Wendy Button was a highly regarded political speech writer in 2003 when then-Senator John Edwards came knocking on her door.
The Bennington-educated Button had already worked as a speechwriter for the mayor of Boston and was currently on the staff of Senator Hillary Rodham Clinton. But the prospect of working for a presidential candidate—especially someone who shared her core values—intrigued Button. She was offered the job of chief speechwriter for Edwards, and became the first woman in the Democratic Party to hold that job. She was just 34 years old.
When Button took the stand at Edwards's campaign-finance corruption trial on Tuesday, one was immediately struck by her tiny size and quiet voice. Dressed in a simple black skirt, beige cardigan, and small wire-rimmed eyeglasses, she climbed into the witness box and began to talk about the man she calls, simply, John.
She recited her history with Edwards, which included writing his two concession speeches after the 2004 and 2008 presidential primaries. But Button’s most riveting testimony came as she explained the very last thing she ever wrote for the senator. The time period in question began in July 2009. This was after Edwards’s second failed attempt at running for president, after the National Enquirer had thoroughly revealed his illicit affair with campaign videographer Rielle Hunter, and more than a year after the American public had heard Edwards lie to ABC News correspondent Bob Woodruff. When all the facts were known, Edwards’s statements to ABC about not being the father of Hunter’s baby and not knowing anything about the money his billionaire supporter Fred Baron had paid out to hide his secret were highly suspect. And in the summer of 2009, the media was already crackling over the highly anticipated tell-all book, The Politician, soon to be released by former Edwards aide Andrew Young.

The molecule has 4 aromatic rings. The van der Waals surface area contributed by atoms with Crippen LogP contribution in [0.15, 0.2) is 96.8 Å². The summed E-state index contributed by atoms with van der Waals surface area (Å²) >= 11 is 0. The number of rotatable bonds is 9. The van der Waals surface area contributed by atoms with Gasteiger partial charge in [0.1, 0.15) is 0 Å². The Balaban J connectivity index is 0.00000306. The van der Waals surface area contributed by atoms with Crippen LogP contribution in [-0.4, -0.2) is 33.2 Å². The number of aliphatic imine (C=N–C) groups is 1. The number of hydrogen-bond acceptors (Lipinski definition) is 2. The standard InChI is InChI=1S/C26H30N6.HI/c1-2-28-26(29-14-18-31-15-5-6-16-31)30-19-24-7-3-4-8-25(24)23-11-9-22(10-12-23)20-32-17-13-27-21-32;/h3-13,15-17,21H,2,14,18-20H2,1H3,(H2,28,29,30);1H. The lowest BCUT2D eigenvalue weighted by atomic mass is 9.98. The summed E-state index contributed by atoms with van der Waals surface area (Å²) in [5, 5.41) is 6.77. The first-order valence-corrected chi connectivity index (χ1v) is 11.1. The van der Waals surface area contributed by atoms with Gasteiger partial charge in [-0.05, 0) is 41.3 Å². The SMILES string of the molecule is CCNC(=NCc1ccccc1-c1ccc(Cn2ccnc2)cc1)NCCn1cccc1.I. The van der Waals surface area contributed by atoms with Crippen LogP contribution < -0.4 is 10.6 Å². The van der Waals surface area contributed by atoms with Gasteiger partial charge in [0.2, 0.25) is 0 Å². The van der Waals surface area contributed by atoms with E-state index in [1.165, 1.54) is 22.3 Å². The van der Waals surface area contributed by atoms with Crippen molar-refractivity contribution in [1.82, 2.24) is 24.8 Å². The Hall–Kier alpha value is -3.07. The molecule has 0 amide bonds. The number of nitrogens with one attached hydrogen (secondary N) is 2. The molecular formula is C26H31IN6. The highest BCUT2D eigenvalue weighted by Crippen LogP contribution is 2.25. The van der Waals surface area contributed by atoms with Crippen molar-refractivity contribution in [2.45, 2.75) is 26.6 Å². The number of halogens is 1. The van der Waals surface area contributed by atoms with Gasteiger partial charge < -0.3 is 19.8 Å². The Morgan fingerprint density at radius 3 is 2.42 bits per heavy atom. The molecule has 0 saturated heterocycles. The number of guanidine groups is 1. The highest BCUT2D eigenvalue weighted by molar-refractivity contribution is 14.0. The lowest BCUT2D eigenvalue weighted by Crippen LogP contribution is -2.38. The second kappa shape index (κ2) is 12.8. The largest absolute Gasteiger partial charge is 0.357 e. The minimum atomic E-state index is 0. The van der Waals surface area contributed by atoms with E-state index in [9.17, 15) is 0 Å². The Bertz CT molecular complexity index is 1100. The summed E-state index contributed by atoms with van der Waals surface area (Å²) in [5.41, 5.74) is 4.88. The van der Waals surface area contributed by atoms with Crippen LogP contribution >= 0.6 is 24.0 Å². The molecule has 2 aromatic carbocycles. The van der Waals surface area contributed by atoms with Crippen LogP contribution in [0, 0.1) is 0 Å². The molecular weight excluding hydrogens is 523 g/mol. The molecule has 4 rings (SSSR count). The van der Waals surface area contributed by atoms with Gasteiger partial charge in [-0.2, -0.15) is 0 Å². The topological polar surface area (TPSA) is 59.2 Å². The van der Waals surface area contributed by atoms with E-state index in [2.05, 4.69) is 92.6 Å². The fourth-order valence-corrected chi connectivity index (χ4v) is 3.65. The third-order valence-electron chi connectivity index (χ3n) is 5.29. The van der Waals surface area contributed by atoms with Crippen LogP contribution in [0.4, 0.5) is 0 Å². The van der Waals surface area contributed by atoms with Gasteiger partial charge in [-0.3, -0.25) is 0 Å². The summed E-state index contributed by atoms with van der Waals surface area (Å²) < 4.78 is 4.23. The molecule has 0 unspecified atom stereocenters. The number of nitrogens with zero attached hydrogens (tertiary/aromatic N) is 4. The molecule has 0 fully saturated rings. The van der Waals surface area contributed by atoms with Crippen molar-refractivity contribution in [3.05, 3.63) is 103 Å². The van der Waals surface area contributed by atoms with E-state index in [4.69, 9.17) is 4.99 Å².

When Button heard about the book’s pending release she took it upon herself to email her former employer and send him a draft statement he might consider releasing to finally come clean.
“Friends reach out to friends when times are tough,” Button explained to the court in her gentle tone. “I sent him an email and said, 'If you wanted, this would be a good time to say something.'” Attached was a proposed statement that would have Edwards admit paternity and apologize to both Fred Baron and Andrew Young for involving them so deeply in his messy extramarital affair and coverup.
As the pair worked to craft an acceptable statement over the next six weeks there were countless phone calls, Button told the jury, during which John Edwards admitted startling things to her. Asked about those conversations by prosecutor Robert Higdon, Button repeatedly referred to government exhibit #475, a battered, bright green notebook she kept in 2009. It had been confiscated as evidence in this federal trial. Among Button’s revelations:
• Edwards admitted he “had always known” Hunter’s daughter was his. He agreed that since he had publicly rejected little Frances Quinn he should publicly embrace her by putting it on the record that she was not a mistake—it was he who had made the mistake.
• Edwards said “he knew all along that Fred was taking care of things but didn’t know all the (financial) details.”
• He firmly rejected apologizing to Andrew Young, explaining that he considered Young to be “a bad guy.”
• When asked by Button about the legality of using other people's money to hide his mistress, Edwards said since he was a private citizen and all gift taxes had been paid it was legal.
• While Edwards was in favor of coming clean to the public, his wife, Elizabeth, was not.
• Edwards said he had “only just recently learned that (billionaire) Bunny Melon had been contributing before Fred … and that the money had gone to Andrew Young.”
Button testified that she wrote about a half-dozen drafts of a "come clean" statement, adding and subtracting sentences as they went. In the beginning, the statement was short. Edwards later wanted it made longer so he could announce he was opening up a law firm for the poor and a foundation to fight poverty. Button said she gently pushed him to address other aspects of his highly publicized scandal such as reports that he and Hunter had made a steamy sex tape, but Edwards resisted.